Sean Larson takes a look at how messy things get when we’re forced to live in a “separate, but not exactly equal” world of domestic partnerships:
I now pronounce you wife and wife. You may keep the alimony.
When Ron Garber’s ex-wife started living with another woman, he made his alimony payments. When she took the other woman’s last name as her own, he continued making the payments. When she entered into a domestic partnership with the other woman, meant to carry the same benefits as marriage, Garber decided that he was probably done with the alimony. After all, California law states that alimony stops when the person receiving the payments gets remarried, so Garber felt that he was in the right.
How do you think things worked out for Ron? Sean gives the rest of the story on his site.
From my MN State House of Representative, Jim Davnie’s (62A) email update:
Domestic Partner Benefits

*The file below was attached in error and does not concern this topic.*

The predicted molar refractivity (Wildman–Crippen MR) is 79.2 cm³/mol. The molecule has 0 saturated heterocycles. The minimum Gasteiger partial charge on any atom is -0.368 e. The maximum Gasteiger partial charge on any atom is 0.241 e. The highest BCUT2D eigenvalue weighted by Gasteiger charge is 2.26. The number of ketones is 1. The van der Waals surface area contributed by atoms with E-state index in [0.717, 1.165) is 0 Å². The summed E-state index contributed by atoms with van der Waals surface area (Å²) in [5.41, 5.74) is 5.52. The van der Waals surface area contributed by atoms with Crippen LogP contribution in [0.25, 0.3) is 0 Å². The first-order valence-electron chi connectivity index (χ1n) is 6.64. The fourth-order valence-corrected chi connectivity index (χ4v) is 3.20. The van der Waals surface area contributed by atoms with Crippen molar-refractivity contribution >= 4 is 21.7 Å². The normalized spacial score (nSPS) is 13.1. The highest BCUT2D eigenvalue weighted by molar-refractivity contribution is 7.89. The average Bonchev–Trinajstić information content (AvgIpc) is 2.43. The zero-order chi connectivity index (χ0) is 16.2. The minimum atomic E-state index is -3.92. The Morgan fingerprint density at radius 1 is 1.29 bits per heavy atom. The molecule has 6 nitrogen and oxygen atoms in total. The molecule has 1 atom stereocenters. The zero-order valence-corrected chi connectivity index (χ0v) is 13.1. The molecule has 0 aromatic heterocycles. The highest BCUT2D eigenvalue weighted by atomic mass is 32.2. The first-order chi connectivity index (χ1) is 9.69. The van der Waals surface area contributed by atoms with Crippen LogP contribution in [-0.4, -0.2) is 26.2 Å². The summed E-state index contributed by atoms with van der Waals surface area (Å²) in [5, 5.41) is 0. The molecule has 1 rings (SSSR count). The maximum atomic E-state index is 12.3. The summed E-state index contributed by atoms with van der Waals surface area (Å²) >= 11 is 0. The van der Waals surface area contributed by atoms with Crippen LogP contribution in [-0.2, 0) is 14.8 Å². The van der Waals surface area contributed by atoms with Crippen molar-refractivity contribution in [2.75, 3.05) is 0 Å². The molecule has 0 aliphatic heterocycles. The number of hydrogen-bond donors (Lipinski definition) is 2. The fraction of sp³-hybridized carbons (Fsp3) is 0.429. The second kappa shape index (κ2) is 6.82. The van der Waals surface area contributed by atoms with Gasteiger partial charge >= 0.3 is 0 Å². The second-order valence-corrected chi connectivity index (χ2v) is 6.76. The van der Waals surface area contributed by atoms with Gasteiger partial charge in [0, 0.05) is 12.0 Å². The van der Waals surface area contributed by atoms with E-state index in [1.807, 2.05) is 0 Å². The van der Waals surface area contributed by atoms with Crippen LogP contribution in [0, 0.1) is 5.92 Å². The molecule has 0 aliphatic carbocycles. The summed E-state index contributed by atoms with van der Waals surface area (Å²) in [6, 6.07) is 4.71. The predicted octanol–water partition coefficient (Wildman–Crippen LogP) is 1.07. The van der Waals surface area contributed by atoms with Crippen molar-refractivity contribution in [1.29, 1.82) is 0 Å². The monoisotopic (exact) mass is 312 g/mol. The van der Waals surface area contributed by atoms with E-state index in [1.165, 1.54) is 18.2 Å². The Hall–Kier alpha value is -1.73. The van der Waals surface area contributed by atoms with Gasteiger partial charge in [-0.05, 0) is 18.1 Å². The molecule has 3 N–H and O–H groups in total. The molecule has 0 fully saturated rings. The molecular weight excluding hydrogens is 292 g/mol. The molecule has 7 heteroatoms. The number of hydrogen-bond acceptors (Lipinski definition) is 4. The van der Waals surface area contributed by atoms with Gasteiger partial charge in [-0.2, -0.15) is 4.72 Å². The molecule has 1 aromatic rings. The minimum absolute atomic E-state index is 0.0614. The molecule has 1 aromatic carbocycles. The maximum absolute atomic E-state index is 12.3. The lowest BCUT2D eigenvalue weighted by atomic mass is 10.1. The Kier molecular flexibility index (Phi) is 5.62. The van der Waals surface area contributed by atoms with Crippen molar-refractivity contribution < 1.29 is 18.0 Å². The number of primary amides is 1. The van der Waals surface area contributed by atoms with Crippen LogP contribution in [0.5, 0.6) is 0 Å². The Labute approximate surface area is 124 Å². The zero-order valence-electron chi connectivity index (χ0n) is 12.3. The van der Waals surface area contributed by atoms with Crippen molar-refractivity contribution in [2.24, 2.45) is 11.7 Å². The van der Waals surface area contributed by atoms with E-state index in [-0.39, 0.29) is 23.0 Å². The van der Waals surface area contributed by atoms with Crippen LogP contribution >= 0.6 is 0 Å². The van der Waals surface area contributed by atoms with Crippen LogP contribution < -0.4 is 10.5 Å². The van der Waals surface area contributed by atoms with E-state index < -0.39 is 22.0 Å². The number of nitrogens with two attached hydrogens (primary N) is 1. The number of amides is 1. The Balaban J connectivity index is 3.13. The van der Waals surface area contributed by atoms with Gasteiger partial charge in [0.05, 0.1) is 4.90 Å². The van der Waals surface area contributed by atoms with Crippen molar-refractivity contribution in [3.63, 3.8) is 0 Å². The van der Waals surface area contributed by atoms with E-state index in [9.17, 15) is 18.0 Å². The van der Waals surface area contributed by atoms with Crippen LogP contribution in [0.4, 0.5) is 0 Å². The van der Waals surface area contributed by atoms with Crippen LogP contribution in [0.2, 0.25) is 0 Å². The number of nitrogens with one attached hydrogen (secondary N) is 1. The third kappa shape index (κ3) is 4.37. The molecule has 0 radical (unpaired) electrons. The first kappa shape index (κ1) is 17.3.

Readers may remember that for a short period of time the city of Minneapolis offered equal employment benefits to gay and lesbian employees. This practice ended when a lawsuit successfully argued that state law did not allow the City to offer benefits to domestic partners.
Currently over 300 Minnesota companies offer domestic partner benefits to their employees. Next week I will be introducing legislation that reinstates the basic principle of home rule and recognizes the right of local units of government, and locally elected public officials to determine the policies that work best in their own areas of the state. Whether or not to offer domestic partner benefits should be the decision of each local unit of government and not subject to interference from state government.
Rock on. What is your rep’s position on treating all humans fairly?